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- ISBN: 9780816527014 | 0816527016
- Cover: Hardcover
- Copyright: 3/30/2009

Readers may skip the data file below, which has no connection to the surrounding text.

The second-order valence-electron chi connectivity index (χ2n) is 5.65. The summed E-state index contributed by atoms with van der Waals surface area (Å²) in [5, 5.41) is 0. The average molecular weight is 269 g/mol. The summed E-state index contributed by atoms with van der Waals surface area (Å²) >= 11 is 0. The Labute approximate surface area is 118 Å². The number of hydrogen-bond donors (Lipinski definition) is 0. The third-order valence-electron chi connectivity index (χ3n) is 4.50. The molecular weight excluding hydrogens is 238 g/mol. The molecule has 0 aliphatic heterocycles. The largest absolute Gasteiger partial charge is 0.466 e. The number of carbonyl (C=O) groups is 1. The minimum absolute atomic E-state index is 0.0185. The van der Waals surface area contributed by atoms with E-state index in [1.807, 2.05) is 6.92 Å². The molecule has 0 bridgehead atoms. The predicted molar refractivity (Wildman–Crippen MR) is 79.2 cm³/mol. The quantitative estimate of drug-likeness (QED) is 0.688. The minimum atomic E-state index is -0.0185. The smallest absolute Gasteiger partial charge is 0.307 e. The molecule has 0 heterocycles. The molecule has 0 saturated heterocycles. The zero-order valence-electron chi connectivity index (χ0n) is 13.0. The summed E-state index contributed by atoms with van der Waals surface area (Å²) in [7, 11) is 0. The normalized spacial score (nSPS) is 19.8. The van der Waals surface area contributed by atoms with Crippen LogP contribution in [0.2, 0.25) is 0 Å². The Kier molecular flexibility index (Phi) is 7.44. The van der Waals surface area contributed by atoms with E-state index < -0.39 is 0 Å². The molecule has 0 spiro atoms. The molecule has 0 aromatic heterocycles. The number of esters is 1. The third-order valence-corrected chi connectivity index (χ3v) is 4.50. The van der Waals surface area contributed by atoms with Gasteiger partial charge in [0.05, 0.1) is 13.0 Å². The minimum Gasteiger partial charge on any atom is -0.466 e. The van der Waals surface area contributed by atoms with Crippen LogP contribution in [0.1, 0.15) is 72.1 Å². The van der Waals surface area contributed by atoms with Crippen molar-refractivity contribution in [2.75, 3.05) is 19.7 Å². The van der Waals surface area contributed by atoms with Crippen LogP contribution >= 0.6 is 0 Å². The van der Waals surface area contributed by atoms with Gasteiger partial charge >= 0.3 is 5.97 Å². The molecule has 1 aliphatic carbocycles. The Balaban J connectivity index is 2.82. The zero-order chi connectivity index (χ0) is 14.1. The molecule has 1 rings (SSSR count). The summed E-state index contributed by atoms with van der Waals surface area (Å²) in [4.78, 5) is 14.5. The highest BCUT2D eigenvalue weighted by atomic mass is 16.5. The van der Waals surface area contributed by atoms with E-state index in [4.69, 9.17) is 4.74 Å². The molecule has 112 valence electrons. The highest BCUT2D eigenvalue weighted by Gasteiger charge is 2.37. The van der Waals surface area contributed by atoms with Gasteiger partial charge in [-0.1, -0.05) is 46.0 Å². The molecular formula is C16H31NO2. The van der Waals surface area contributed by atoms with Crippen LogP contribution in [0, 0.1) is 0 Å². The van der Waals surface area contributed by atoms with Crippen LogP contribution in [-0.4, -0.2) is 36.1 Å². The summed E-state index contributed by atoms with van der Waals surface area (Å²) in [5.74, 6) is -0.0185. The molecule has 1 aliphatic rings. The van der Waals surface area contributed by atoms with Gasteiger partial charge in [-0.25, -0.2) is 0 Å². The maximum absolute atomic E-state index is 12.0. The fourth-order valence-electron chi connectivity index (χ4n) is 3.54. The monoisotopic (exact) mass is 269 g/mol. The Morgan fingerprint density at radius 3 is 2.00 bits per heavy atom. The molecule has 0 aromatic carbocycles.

Despite the recent economic upswing in many Latin American countries, ruralpoverty rates in the region have actually increased during the past two decades.Experts blame excessively centralized public administrations for the lacklusterperformance of public policy initiatives. In response, decentralization reformshave become a common government strategy for improving public sectorperformance in rural areas. The effect of these reforms is a topic of considerabledebate among government officials, policy scholars, and citizens' groups. Thisbook offers a systematic analysis of how local governments and farmer groups inLatin America are actually faring today.Based on interviews with more than 1,200 mayors, local officials, and farmersin 390 municipal territories in four Latin American nations, the authors analyzethe ways in which different forms of decentralization affect the governancearrangements for rural development "on the ground." Their comparative analysissuggests that rural development outcomes are systemically linked to locallynegotiated institutional arrangements-formal and informal-between governmentofficials, NGOs, and farmer groups that operate in the local sphere. Theyfind that local-government actors contribute to public services that better assistthe rural poor when local actors cooperate to develop their own institutionalarrangements for participatory planning, horizontal learning, and the jointproduction of services.This study brings substantive data and empirical analysis to a discussion thathas, until now, more often depended on qualitative research in isolated cases.With more than 60 percent of Latin America's rural population living in poverty,the results are both timely and crucial.